'The silent sniper': Law enforcement officers meet in Ardmore for PTSD, mental health training
In 2019, a record number of 228 United States law enforcement officers died by suicide. That number far outweighs the amount of line of duty deaths and the nation is on track to hit those kinds of numbers again this year.
Ardmore Police Department Detective Eric Grisham said it can be difficult for law enforcement officials in more rural areas like southern Oklahoma to access training dealing with PTSD, depression and suicide. Many have to drive across the state to attend these kinds of trainings.
That’s why last year Grisham worked to bring a training titled “Tactical PTSD: The Silent Sniper” to the Ardmore area. The training greatly impacted Grisham, and again this year on Sept. 15 and Sept. 16 around 170 officers from across the state traveled to Ardmore to attend.
During the two days, approximately 15 officers from the Ardmore Police Department and several from the Carter County Sheriff’s Office attended. Others from around Tulsa and Oklahoma City also traveled to Ardmore for the training, and spouses of officers were encouraged to attend to help provide them with some insight into what they’re going through.
“Being in southern Oklahoma, in our area, we really don’t get access to this level of training unless we travel to Oklahoma City or to Tulsa, or to another state for that matter,” Grisham said. “That’s why I wanted to bring it in and give everybody that maybe couldn’t afford or make it to the training in the metro areas of Oklahoma to come in for a free class.”
The Ardmore Police Department, Lighthouse Behavioral Wellness Centers and Ardmore Behavioral Health Collaborative all worked together to help ensure the training was available.. Lighthouse Director Jessica Pfau said so many officers signed up this year that they had to move the location to a larger space at the Ardmore Train Depot.
“The presenters are three amazing law enforcement heroes who have lived through very tough situations and recognize the need for this type of training,” Pfau said. “They now travel the country presenting courses on this subject.”
Chief Jason Fitzwater, Detective Raul Rivas and Sheriff Michael Neal together have around 90 years of law enforcement experience. For Fitzwater, it was more of a combination of small things, going from call to call with different levels of stress, that triggered his PTSD.
Rivas and Neal shared a similar experience in that they were involved in shootings, in addition to the everyday stress of the job. The highs and lows of each different call and experience while on the job can begin to wear on any officer, Grisham said.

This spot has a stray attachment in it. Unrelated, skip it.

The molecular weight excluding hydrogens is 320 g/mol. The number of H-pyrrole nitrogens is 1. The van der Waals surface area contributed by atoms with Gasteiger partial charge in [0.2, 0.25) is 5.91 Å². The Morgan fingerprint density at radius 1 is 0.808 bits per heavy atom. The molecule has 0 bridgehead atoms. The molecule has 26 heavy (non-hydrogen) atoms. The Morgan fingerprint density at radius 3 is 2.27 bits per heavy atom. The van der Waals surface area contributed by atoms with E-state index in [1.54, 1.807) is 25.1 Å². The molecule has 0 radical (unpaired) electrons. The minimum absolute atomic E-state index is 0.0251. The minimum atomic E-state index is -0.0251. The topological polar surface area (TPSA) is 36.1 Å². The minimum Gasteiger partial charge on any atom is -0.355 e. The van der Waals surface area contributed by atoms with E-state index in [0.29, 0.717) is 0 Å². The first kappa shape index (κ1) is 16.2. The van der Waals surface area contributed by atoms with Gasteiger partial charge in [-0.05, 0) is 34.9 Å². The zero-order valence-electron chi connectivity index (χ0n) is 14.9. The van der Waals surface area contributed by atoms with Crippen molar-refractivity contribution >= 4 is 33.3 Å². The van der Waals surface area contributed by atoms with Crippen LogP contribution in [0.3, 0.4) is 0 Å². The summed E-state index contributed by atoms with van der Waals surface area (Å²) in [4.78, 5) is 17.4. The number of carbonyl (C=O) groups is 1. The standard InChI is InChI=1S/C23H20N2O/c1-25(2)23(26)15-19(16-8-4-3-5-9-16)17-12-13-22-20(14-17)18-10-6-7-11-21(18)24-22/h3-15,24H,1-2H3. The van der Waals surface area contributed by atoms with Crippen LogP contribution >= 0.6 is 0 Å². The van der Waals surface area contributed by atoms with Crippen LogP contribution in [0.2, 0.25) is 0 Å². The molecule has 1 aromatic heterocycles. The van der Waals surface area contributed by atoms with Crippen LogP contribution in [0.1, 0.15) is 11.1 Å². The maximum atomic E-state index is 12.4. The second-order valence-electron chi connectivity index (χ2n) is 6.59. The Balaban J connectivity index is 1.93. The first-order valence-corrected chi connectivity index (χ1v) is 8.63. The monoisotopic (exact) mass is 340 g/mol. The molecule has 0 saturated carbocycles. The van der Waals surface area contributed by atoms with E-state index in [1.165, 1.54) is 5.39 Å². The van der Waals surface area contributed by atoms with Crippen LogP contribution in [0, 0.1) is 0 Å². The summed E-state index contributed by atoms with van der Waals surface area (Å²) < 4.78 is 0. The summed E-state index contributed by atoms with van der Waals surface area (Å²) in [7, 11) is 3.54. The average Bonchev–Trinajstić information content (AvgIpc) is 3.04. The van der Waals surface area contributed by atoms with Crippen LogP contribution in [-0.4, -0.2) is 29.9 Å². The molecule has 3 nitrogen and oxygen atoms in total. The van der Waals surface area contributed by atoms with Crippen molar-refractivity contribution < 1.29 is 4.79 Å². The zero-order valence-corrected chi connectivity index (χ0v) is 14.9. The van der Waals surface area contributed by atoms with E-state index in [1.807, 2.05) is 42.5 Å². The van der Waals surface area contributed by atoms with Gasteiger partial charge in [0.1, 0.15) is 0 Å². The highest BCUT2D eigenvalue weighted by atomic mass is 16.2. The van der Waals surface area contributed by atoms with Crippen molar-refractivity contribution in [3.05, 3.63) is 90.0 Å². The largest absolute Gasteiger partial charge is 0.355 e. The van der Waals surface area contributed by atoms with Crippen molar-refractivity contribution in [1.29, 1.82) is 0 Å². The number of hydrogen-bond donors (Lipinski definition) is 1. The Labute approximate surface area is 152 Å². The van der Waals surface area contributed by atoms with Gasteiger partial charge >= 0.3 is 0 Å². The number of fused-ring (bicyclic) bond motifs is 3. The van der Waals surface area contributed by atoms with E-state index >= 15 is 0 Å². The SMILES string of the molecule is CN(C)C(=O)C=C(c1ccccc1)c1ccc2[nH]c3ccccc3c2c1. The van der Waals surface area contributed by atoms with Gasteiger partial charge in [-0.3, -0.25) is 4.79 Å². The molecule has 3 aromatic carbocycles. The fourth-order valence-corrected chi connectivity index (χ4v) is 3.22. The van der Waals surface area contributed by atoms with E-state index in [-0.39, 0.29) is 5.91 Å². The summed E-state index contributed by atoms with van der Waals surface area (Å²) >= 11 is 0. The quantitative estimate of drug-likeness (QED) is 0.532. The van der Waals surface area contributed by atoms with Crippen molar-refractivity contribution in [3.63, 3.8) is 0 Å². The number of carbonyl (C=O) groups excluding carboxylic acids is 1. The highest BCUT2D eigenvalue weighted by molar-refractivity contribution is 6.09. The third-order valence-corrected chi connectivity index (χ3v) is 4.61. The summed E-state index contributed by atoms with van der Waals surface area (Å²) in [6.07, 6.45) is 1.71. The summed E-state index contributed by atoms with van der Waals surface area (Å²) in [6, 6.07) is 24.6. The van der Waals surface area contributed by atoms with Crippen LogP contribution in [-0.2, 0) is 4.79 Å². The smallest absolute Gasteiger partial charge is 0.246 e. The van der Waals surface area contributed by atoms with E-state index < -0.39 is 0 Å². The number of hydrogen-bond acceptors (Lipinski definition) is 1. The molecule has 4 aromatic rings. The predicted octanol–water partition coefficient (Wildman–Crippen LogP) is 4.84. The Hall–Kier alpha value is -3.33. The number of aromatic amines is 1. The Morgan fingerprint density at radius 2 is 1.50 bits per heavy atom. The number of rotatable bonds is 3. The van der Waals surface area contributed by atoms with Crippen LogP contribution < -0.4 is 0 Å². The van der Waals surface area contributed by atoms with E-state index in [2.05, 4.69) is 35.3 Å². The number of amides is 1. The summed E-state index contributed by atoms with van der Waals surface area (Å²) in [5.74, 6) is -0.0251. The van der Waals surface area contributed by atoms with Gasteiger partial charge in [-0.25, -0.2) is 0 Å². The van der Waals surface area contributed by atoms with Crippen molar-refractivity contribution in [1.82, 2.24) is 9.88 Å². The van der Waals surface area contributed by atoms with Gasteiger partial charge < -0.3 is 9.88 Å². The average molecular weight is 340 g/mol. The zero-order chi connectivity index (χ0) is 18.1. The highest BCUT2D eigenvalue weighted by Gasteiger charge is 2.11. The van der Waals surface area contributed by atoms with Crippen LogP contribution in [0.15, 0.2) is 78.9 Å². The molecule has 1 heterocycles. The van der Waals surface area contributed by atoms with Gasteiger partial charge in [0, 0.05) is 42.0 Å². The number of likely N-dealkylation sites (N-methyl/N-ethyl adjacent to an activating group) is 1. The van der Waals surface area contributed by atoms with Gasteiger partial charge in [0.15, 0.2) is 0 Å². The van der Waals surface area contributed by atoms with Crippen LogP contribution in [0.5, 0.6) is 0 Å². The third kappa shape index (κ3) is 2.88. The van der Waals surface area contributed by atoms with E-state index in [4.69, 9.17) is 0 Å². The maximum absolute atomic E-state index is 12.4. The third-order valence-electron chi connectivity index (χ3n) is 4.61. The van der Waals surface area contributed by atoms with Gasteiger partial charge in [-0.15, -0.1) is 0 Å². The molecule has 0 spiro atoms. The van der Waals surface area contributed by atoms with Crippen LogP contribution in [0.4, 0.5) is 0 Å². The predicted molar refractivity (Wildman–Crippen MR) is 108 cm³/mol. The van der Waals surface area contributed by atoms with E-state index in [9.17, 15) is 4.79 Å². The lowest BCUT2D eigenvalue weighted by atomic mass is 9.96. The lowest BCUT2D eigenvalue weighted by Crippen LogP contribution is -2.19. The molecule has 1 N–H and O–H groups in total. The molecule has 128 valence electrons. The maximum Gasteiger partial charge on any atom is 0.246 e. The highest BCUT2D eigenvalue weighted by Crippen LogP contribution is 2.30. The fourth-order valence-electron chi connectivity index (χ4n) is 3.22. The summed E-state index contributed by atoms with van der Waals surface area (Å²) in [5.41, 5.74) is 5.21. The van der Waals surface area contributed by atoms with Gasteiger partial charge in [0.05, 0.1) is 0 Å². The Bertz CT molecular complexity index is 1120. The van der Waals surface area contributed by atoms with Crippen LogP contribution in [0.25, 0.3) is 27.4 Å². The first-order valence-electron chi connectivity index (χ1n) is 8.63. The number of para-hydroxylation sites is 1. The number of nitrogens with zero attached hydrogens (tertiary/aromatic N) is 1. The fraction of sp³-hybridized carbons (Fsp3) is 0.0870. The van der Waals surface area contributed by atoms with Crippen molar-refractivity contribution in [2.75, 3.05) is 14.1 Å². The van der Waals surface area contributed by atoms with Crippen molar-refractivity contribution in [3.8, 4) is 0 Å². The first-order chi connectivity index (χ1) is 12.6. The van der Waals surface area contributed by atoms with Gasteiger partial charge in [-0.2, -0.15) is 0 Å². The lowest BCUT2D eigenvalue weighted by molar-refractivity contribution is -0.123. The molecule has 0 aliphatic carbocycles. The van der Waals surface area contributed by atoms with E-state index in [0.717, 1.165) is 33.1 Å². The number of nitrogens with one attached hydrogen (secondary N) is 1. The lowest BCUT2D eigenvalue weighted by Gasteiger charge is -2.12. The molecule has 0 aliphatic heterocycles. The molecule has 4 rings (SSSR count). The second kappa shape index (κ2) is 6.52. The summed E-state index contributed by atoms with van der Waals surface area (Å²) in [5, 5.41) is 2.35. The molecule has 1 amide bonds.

“You may go to a drowned kid in a pool one minute and then the next minute you’re speaking in front of some kids at a school or reading them a book,” Grisham said. “That takes a toll mentally on us because you have to go from way up here to way down here.”
For this reason, PTSD is extremely common among law enforcement officials. “I would venture to say that every police officer has some form of PTSD if they’ve been in the job long enough,” Grisham said.
The training teaches officers how to deal with things like PTSD, signs to look for and ultimately that it’s okay to reach out for help. In the past, there has been a lot of stigma associated with mental health on the police force and seeking help, Grisham said.
“We’re really trying to change the stigma because when I started 14 years ago if you mentioned anything about ‘Hey I’m feeling this kind of way or I’m having these kinds of issues’, if you mentioned any of that years ago it was like ‘You’ll be alright, suck it up. Let’s go’,” Grisham said.
But that’s not the case anymore. Grisham said he believes law enforcement is beginning to get over those past notions of “being tough” and not seeking help. “We want to make it more okay to speak up and say something,” Grisham said.
The job of a law enforcement officer has also become increasingly stressful amid a tense atmosphere in 2020. Protests regarding law enforcement and race relations have been going on for months across the nation and though few have occurred locally, the atmosphere does take a toll on officers.
“We see on the news on what’s happening with law enforcement in this country and there is an active war on law enforcement in this country,” Grisham said. “It does take a toll on all of us — we see it, we know it’s very real, we know that it could happen in a heartbeat here in Ardmore, Oklahoma. That plays into how we, even here in southern Oklahoma, go about doing our jobs on a daily basis.”
There are several nonprofit organizations that law enforcement officers can reach out to if they need help. One resource is copline.org, a national 24 hour hotline that is confidential and manned by retired law enforcement officers.
“The one thing I think we all like about the suicide prevention hotline and things like copline is that it’s completely anonymous and the people that are answering the phone at the other end are cops,” Grisham said. “It makes us a little bit more at ease opening up with our problems.”
Officers can also contact the National Suicide Prevention Hotline at 1-800-273-8255, and many departments offer employee assistance programs that officers can utilize. To receive help from copline, officers can call 1-800-267-5463 or visit www.copline.org.
Grisham said he hopes to continue to bring the training to the Ardmore area for many years to come, and to reach a larger number of law enforcement officers each time.
“If we can save just one life or reach just one person with this kind of training it’s well worth it,” Grisham said. “Don’t feel ashamed of doing it, you’re not alone in the fight. We’ve got your back.”